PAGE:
08 Oct 2008   |   News   |   Update from University College London
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UK to invest £50M in cancer imaging research centres

The UK is to invest in a nationwide network of cancer imaging research centres that will apply the latest imaging technologies to basic and clinical research.

PET scans of a malignant brain tumor. Image courtesy
Dr. Giovanni Di Chiro, National Institute of Neurological Disorders and Stroke

The UK is to make a £50 million investment over the next five years in a nationwide network of cancer imaging research centres that will apply the latest imaging technologies to basic and clinical research to help improve the detection, diagnosis and treatment of cancer.

The initiative is led by the charity Cancer Research UK, which is putting in £ million, while the Engineering and Physical Sciences Research Council will contribute GBP 15 million. In addition, the Medical Research Council is to invest £3 million, with a further £1.3 million from the National Institute for Health Research.

Discoveries made through the initiative will be protected by Cancer Research Technology (CRT) the technology transfer arm of the charity. A CRT business manager will be assigned to each centre or programme to work with industry and ensure new discoveries are translated through to treatments.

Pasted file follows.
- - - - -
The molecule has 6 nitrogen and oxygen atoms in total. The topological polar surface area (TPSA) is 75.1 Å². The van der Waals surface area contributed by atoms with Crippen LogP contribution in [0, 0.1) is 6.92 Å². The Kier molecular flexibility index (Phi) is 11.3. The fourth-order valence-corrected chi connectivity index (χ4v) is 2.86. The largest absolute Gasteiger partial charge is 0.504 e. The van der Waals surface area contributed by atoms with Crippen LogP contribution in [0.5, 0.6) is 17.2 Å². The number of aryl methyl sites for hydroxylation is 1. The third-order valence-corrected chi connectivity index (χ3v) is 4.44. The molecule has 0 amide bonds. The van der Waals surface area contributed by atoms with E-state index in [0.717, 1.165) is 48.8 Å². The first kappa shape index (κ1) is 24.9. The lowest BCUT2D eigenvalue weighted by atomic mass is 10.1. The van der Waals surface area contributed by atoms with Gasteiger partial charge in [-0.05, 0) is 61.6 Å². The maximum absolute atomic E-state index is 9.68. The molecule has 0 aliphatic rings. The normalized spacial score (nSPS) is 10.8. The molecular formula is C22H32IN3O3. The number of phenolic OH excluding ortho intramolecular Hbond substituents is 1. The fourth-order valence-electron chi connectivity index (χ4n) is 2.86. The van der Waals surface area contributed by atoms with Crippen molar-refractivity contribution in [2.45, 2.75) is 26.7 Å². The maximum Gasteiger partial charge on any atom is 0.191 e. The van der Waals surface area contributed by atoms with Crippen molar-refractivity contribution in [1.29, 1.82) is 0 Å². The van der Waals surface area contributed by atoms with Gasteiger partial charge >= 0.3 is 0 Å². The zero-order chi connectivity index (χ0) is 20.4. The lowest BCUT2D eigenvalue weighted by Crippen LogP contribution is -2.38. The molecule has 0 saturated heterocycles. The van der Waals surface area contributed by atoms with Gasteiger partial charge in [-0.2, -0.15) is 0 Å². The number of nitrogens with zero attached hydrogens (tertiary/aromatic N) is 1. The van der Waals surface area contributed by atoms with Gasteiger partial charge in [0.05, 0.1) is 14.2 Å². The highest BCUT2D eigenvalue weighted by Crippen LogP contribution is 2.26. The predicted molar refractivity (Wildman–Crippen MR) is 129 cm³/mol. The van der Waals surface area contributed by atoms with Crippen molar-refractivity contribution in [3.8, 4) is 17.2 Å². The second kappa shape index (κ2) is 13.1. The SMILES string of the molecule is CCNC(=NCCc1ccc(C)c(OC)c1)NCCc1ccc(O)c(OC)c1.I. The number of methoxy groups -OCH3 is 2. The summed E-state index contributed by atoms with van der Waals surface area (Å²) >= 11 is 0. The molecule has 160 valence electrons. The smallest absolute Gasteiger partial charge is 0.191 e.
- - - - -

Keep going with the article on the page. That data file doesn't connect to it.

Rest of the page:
Four large cancer imaging centres will be set up at Imperial College London, the Institute of Cancer Research, Oxford University and a joint centre between King’s College London and University College London, with funding of £2 million a year each. These will serve as focal points of world-class research using a variety of imaging techniques, including magnetic resonance imaging and positron emission tomography, or PET.

Researchers at these centres will develop new imaging techniques including watching cells in action, by tracing radioactive markers injected into the patient’s body. These techniques will enable doctors to see therapies at work, identifying earlier which treatments work best for individual patients.

In addition, five cancer imaging research programmes will be set up at the Childhood Cancer and Leukaemia Group at Birmingham University, the Royal Surrey County Hospital, the University of St Andrews, Newcastle University and Sheffield University. Each of these will concentrate on a specific area of imaging research, receiving up to £500,000 a year for these programmes.

David Delpy, chief executive of the EPSRC, said, “These centres will bring together scientists, engineers and clinicians interested in all aspects of imaging research, speeding up advances in new technologies and benefiting patients too.”

Traditional imaging techniques, such as X-ray, CT and ultrasound, will also be developed and refined at the new centres.

Herbie Newell, director of translational research at Cancer Research UK, said, “Imaging is an invaluable tool in the fight against cancer. Being able to see what’s happening inside patients is vitally important in understanding how treatments are currently working and the best ways to improve them.”

Harpal Kumar, chief executive of Cancer Research UK, noted that imaging is fast becoming one of the most effective means of detecting cancer early, and of determining which treatment works for which patient.  “Cancer Research UK has identified imaging research as a priority and we believe this substantial investment over the next five years will reap many benefits.”


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